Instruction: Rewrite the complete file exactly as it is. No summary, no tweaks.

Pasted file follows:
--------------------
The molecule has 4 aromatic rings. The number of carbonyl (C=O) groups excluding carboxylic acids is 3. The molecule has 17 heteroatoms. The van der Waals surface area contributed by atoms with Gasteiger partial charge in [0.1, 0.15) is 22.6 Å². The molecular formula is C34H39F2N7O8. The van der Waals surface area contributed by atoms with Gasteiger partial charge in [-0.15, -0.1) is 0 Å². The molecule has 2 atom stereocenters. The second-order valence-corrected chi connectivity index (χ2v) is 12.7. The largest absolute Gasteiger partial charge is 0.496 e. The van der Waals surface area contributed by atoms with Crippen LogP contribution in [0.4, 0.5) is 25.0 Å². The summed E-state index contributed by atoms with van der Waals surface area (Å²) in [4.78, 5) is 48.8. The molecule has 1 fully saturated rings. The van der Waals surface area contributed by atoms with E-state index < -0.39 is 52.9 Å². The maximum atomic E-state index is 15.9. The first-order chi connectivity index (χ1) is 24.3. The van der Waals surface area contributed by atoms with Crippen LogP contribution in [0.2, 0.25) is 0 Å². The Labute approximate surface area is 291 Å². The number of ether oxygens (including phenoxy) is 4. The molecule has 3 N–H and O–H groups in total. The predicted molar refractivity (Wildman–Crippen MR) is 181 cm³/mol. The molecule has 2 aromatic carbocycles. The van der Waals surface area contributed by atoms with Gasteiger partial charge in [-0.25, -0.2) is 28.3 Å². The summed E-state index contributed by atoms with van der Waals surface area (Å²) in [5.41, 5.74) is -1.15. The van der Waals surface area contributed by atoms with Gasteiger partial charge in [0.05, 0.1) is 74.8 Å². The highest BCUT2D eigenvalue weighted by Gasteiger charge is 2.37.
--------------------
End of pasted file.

The molecule has 4 aromatic rings. The number of carbonyl (C=O) groups excluding carboxylic acids is 3. The molecule has 17 heteroatoms. The van der Waals surface area contributed by atoms with Gasteiger partial charge in [0.1, 0.15) is 22.6 Å². The molecular formula is C34H39F2N7O8. The van der Waals surface area contributed by atoms with Gasteiger partial charge in [-0.15, -0.1) is 0 Å². The molecule has 2 atom stereocenters. The second-order valence-corrected chi connectivity index (χ2v) is 12.7. The largest absolute Gasteiger partial charge is 0.496 e. The van der Waals surface area contributed by atoms with Crippen LogP contribution in [0.4, 0.5) is 25.0 Å². The summed E-state index contributed by atoms with van der Waals surface area (Å²) in [4.78, 5) is 48.8. The molecule has 1 fully saturated rings. The van der Waals surface area contributed by atoms with E-state index < -0.39 is 52.9 Å². The maximum atomic E-state index is 15.9. The first-order chi connectivity index (χ1) is 24.3. The van der Waals surface area contributed by atoms with Crippen LogP contribution in [0.2, 0.25) is 0 Å². The Labute approximate surface area is 291 Å². The number of ether oxygens (including phenoxy) is 4. The molecule has 3 N–H and O–H groups in total. The predicted molar refractivity (Wildman–Crippen MR) is 181 cm³/mol. The molecule has 2 aromatic carbocycles. The van der Waals surface area contributed by atoms with Gasteiger partial charge in [-0.25, -0.2) is 28.3 Å². The summed E-state index contributed by atoms with van der Waals surface area (Å²) in [5.41, 5.74) is -1.15. The van der Waals surface area contributed by atoms with Gasteiger partial charge in [0.05, 0.1) is 74.8 Å². The highest BCUT2D eigenvalue weighted by Gasteiger charge is 2.37.